Downplaying the “Distributed” Dogma


Benjamin recently wrote about the current state of our effort to try to import our CVS repository to… something from this century.

His conclusion is spot on, although I think it… minimizes the head-banging he and I have been going through for a couple of weeks. My original characterization didn’t turn out to be far from the truth, it seems… except, it’s me and my quad-core-P4-with-4-gigs-of-RAM sitting there, bloodied and bruised on the floor, not ClearCase. ;-)

I was somewhat surprised by the number of responses to Benjamin’s post that seemingly amounted to “Can’t you just use Subversion? Subversion works. And if you want distributed, use SVK.”

Well, the first issue with that is cvs2svn1 doesn’t seem to import the Mozilla CVS tree anymore: it’s hitting the error that Hg tends to hit2, and while completely dying is arguably more correct, bzr and cvs2svn 1.3.0′s approach—annotating and ignoring the error, so the import can actually continue—is much more satisfying.

The second issue is that the march towards a distributed version control system really isn’t about a distributed version control system; it’s about using a tool that support merging algorithms that weren’t invented in the 80s, back when you never did branches anyway, because it was annoyingly difficult with the tools of the time.

During the original discussion, the main issue that limited Subversion’s advancement in the race was that it didn’t support any better merging functionality or techniques than its predecessor. It requires external tools to record which merges had been performed and the actual algorithms used are the old ones we all love and/or hate.

Now don’t get me wrong: I use Subversion for all my personal stuff and I like it. I think it’s a great improvement over CVS (which I used for years and imported from) and in many (most?) cases, I would recommend it.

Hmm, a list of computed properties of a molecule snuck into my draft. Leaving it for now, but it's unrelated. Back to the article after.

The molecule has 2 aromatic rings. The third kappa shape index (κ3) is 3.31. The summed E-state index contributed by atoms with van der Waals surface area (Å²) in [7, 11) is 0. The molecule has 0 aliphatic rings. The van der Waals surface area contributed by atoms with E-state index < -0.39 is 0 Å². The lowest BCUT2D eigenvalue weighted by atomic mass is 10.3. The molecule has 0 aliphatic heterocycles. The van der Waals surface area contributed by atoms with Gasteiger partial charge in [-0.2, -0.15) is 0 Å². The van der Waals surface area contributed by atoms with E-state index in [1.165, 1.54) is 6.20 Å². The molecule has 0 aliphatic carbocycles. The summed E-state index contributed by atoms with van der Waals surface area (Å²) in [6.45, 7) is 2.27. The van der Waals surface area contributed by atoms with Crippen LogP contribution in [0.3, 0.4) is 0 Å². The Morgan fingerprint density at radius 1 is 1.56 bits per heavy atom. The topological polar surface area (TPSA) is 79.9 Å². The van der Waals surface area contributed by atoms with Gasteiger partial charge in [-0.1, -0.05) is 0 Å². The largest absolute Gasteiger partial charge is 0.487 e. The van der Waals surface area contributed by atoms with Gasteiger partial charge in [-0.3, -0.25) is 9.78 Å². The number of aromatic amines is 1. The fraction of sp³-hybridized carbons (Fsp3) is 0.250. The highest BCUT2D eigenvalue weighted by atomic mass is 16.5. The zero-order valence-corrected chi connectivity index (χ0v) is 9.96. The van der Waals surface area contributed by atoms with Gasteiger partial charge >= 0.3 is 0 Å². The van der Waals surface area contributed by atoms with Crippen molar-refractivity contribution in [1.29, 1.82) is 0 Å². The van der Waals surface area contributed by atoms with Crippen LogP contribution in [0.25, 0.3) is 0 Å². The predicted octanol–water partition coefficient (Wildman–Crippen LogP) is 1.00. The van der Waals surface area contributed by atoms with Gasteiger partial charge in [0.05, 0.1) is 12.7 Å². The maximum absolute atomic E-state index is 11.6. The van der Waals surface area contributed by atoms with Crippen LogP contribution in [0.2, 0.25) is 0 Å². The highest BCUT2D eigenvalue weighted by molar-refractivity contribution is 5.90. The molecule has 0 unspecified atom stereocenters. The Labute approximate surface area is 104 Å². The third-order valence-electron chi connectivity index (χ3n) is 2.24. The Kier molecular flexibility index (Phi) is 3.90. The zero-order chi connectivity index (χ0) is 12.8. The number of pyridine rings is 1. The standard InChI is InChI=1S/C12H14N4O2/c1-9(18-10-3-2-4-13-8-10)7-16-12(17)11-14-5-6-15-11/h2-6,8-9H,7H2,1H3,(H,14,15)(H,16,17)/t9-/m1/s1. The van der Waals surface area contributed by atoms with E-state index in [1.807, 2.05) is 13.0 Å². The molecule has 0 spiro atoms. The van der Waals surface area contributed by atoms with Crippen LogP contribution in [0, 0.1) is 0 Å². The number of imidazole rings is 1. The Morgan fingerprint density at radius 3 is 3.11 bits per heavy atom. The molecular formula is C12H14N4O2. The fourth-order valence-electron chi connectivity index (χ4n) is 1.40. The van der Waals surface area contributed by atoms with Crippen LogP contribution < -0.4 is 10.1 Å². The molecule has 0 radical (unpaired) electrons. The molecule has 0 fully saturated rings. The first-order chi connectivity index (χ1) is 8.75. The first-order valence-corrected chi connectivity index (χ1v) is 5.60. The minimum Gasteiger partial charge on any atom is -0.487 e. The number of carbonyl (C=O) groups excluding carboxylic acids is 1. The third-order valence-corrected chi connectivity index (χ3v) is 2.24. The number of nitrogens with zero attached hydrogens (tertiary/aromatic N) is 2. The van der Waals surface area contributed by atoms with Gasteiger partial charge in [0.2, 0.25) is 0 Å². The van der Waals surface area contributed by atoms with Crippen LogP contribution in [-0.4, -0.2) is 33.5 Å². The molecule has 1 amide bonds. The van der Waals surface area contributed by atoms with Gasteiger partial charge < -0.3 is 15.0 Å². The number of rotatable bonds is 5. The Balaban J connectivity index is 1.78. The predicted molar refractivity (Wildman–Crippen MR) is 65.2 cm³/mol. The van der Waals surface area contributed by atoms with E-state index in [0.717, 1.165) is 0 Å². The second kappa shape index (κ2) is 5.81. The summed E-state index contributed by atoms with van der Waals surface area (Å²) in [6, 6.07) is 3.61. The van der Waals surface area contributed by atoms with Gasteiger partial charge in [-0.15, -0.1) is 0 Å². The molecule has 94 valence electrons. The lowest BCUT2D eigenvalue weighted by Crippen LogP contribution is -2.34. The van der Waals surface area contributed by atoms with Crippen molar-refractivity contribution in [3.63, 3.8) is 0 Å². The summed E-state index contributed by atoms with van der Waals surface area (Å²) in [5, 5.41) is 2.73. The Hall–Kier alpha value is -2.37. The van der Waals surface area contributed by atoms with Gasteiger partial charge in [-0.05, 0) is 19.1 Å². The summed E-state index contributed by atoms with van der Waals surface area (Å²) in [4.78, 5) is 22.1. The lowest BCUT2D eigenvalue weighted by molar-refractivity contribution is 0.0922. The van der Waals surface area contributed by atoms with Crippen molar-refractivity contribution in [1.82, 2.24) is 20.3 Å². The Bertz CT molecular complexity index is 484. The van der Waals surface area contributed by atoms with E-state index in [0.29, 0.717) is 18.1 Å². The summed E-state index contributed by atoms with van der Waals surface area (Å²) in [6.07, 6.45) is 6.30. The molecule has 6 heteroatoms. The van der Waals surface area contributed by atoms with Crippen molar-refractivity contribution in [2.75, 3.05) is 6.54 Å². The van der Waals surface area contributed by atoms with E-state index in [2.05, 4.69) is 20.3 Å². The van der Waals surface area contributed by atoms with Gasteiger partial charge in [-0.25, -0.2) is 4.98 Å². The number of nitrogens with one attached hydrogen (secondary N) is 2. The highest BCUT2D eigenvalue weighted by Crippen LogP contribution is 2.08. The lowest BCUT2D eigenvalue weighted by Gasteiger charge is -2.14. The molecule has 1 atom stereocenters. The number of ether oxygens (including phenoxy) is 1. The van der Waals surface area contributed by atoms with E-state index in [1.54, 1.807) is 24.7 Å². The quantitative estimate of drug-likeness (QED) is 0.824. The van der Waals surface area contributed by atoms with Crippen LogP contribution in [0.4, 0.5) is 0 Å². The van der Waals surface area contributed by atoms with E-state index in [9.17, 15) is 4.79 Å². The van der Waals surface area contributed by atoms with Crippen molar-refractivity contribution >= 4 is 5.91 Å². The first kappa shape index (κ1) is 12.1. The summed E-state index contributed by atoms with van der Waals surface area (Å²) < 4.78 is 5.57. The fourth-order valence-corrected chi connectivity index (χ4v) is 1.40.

But when you’re going to be doing the kind of “agile”3, disruptive, reconstructive work that Mozilla 2.0 requires, at a minimum, you need a tool that makes branching and merging easy. SVN does work for me (and lots of other people and projects) because I’m not faced with, for example, renaming nsIFrame::GetPresContext, a task where a branch makes a lot of sense, and I’m going to be doing hundreds of renames.

I contend that it’s not so much that we require (or necessarily even want) a “distributed” version control system. In fact, as a counter example, Perforce is a [closed source] centralized VCS that has a lot of great features, including merging primitives that are awesome. Accurev is another (although, I’ve never personally used it.)

We just happen to be focused on “distributed” VCSs because those are the only open source offerings that have merging facilities that handle complicated situations and get the merging stuff right. This is likely because a distributed version control system isn’t worth anything if you can’t merge your work back in easily and [more importantly] reliably.

I’ll concede, of course, that once you have things like offline diff/commit and easy patch sharing among peers, all built-in-and-tracked-by the VCS, that’s (possibly addictive) icing on the cake.

But it’s not about “distributed” part. It’s about the capable-merging part.4

Breaking code apart is easy. Putting it back together is hard.

We want and need a tool that intrinsically expects, is designed to handle, and expertly supports the latter.

1 As of 1.5.0
2 Which amounts to deleting files which don’t exist on branches [possibly yet] that they’re being deleted from.
3 I hate using that [buzz] word.
4 Coincidentally, Joel recently blogged about version control systems and large teams, and it seems the Windows team uses a model very similar to that of the 2.6 kernel developers, and possibly similar to what we’ll end up using. It seems that easy branching (which is easy) and easy merging (which is hard) is the only real way to scale a development project into the thousands.